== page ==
Major tourist attractions are trimming back as they grapple with federal budget cuts -- just in time for Washington's busy season.

White House tours were canceled as school groups came to Washington over spring break, Arlington House has dropped its extended summer hours, the Smithsonian art museums are planning for fewer exhibits, and lines at local airports are getting longer.

"There is no question that sequestration will slow our progress and place limits on our ability to serve the American people," said Smithsonian Institution Secretary Wayne Clough. "The significant funding cuts will affect essentially everything we do."

Forced to reduce its budget by $41 million from March through September, the Smithsonian instituted a hiring freeze, cut maintenance funds and will close art exhibits on a rotating basis starting in May.

The agency does not have to close any of its 19 museums and galleries or shorten any visiting hours, though, and officials said they don't expect any fewer visitors.

"We've taken everything that we can out of maintenance and travel and a hiring freeze to avoid a big impact on the public and to avoid furloughing," said Smithsonian spokeswoman Linda St. Thomas. "I think that it will be very modest."

More visible cuts have come under fire from critics who say agencies are choosing to scale back their most public programs in an effort to politicize the effects of the sequester. Republican officials criticized President Obama for choosing to end White House tours over canceling events like the congressional Christmas party, while National Park Service Director Jonathan Jarvis was called out for not implementing a hiring freeze in 2011 as other agencies had done.

The Park Service is planning to limit services at sites across the country, with hundreds of campgrounds, visitors centers and memorials seeing shorter hours or outright closures.

In terms of getting visitors in and out of D.C., Metropolitan Washington Airports Authority CEO Jack Potter said airport wait times had increased by as much as 30 minutes at peak hours.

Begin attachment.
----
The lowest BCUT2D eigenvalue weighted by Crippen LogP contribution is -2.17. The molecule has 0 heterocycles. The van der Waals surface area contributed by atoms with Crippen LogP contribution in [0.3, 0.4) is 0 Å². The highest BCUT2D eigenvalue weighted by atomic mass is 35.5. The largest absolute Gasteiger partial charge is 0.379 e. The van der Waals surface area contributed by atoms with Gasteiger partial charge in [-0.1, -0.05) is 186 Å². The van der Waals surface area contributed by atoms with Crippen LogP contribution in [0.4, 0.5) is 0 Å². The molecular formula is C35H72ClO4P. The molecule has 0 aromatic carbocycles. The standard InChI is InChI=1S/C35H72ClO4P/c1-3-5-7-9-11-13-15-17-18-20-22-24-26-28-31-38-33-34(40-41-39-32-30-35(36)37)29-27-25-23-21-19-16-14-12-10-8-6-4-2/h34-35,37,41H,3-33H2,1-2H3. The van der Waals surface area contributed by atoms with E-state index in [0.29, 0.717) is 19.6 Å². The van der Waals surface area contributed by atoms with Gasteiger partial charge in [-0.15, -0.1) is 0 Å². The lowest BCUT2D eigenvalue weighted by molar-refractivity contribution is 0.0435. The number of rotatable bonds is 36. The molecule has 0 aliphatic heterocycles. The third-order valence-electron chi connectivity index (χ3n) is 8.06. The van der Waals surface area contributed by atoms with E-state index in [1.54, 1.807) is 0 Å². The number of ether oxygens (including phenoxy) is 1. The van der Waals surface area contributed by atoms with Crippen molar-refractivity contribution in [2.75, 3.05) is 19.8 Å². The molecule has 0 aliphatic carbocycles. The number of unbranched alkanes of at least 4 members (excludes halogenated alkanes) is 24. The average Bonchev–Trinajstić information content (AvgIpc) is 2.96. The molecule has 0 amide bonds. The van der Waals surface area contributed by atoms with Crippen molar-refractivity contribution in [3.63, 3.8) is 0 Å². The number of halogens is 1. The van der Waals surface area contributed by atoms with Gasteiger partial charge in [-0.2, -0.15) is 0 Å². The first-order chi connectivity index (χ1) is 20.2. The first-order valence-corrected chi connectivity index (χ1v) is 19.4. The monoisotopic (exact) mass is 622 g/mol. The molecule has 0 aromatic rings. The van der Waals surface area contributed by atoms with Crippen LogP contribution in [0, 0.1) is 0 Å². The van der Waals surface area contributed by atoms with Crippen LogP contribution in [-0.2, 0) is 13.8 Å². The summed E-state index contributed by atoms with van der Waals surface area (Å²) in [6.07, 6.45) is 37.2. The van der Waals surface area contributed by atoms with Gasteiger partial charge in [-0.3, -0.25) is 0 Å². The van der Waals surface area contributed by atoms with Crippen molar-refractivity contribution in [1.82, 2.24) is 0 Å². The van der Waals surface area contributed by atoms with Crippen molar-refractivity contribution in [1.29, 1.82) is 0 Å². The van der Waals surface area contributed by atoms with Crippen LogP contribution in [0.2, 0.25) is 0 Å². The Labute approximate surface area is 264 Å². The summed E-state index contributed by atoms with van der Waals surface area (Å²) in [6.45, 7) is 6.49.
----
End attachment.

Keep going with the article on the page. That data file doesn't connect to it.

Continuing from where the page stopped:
"At [Washington Dulles International Airport], the impact is being felt by international travelers as our volume of passengers increases and Customs and Border Protection adjusts to its new lower staffing levels," he told his board Wednesday. "At [Ronald Reagan Washington National Airport], the impact of sequestration is being felt at security lines, with increased wait times during our busy periods in the early morning."

But despite the cutbacks, local officials don't expect a setback and think that instead, D.C. tourism could be just as lucrative this year as in the past several years. Tourism hit a record 17.9 million visitors in 2011.

Stephen Fuller, director of George Mason University's Center for Regional Analysis, said Washington's tourists aren't likely to be scared away by the inconveniences.

"The research has found that most of these come by car -- they're within a day's driving distance -- with a family," Fuller said. "They're coming to the nation's capital, as distinguished from coming to visit just the Washington Monument or the Capitol."

Once most visitors get through the shortlist of must-see attractions, he added, they turn to other options like Smithsonian museums and other memorials.

"They assume they're just going to walk down the Mall and see things," Fuller said. "The availability of a specific venue isn't going to be a big deterrent."